We look at another idea from the visualization project "Gaps in the US Healthcare System" (link). This was a tip from reader Jordan G. (link). One of the bright points about this project is the conscious attempt to try something different although the end result is not always successful.
A tree-like branching chart was used to represent cancer death rates, broken down by racial group, gender and type of cancer, in that order.
The tree structure loses its logic after the race and gender splits. Why link different types of cancers (the gray squares) together in a sequence? Stranger still is the existence of a third branch coming out of every race node (the four closest to the center). One branch is male, the other branch is female, what's the third leg? It appears to be prostate cancer which is male only--why doesn't it go with the male branch?
It's not easy to find the connection between what's depicted here, and the idea of "gaps" in the US healthcare system. I think the question is ill-posed to begin with. The rate of death reflects both the possible differential quality of healthcare between groups and the differential incidence of cancers between groups so no visualization tricks could be used to find reliable answers to the question being posed.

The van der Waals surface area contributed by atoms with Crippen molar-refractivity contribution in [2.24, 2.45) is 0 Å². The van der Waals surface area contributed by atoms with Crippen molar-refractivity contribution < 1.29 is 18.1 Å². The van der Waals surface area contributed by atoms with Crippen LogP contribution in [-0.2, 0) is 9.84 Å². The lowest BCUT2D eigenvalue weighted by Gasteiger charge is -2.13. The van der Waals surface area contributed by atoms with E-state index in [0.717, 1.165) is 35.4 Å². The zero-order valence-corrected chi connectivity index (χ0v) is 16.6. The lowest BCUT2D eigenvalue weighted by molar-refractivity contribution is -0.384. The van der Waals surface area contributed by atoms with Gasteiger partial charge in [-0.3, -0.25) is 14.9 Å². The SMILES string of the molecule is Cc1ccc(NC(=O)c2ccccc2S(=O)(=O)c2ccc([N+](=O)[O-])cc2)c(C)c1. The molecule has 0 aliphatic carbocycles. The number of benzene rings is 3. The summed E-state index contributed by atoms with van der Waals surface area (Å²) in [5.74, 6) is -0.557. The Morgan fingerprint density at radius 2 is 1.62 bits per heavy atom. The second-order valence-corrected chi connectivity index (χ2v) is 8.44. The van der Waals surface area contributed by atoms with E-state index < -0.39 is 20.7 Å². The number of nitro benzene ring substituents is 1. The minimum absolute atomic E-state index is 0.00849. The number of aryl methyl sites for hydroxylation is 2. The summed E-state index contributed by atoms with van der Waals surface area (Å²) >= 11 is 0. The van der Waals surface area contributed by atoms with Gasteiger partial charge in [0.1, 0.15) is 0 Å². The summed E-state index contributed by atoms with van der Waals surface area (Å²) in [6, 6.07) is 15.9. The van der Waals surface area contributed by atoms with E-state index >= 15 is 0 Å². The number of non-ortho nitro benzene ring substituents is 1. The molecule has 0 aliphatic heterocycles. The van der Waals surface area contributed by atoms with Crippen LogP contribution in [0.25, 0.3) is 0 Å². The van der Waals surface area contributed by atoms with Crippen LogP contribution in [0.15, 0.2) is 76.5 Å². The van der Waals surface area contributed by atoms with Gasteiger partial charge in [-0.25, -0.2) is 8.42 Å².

The chart fails the first corner of the Trifecta checkup. The chart type also does not fit the data.
The following chart plots the same data in a Bumps style.
I separated the male and female data since certain cancers are limited to one gender, and the gender difference is not likely to be the primary interest. The gender difference, incidentally, is clearly observed: the male death rates are generally about twice as high as the female rates of the same type of cancer, except for colorectal.
In terms of the "race gap", we find that black death rates are generally quite a bit higher than white death rates, especially for prostate cancer but except for lung cancer in females.
Asians and American Indians have practially the same death rates but in both cases the sample sizes are small.
The raw data can be found at the CDC website here.